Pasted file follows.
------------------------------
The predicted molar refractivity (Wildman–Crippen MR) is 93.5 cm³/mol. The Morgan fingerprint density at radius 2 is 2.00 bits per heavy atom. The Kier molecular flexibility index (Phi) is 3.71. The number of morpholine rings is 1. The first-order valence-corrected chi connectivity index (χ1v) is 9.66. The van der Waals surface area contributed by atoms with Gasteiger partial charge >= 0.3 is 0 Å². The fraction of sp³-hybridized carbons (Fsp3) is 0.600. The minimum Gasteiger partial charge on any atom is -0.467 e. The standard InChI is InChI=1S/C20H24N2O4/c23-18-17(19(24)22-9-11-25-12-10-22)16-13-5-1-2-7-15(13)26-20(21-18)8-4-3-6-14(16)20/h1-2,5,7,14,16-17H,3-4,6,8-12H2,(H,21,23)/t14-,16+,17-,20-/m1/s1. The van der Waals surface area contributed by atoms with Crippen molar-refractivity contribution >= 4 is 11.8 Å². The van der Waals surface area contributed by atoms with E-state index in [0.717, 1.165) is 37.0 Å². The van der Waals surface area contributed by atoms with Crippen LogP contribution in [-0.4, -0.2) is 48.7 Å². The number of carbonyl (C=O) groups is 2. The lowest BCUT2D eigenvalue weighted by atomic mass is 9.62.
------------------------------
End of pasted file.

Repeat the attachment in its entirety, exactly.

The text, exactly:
The predicted molar refractivity (Wildman–Crippen MR) is 93.5 cm³/mol. The Morgan fingerprint density at radius 2 is 2.00 bits per heavy atom. The Kier molecular flexibility index (Phi) is 3.71. The number of morpholine rings is 1. The first-order valence-corrected chi connectivity index (χ1v) is 9.66. The van der Waals surface area contributed by atoms with Gasteiger partial charge >= 0.3 is 0 Å². The fraction of sp³-hybridized carbons (Fsp3) is 0.600. The minimum Gasteiger partial charge on any atom is -0.467 e. The standard InChI is InChI=1S/C20H24N2O4/c23-18-17(19(24)22-9-11-25-12-10-22)16-13-5-1-2-7-15(13)26-20(21-18)8-4-3-6-14(16)20/h1-2,5,7,14,16-17H,3-4,6,8-12H2,(H,21,23)/t14-,16+,17-,20-/m1/s1. The van der Waals surface area contributed by atoms with Crippen molar-refractivity contribution >= 4 is 11.8 Å². The van der Waals surface area contributed by atoms with E-state index in [0.717, 1.165) is 37.0 Å². The van der Waals surface area contributed by atoms with Crippen LogP contribution in [-0.4, -0.2) is 48.7 Å². The number of carbonyl (C=O) groups is 2. The lowest BCUT2D eigenvalue weighted by atomic mass is 9.62.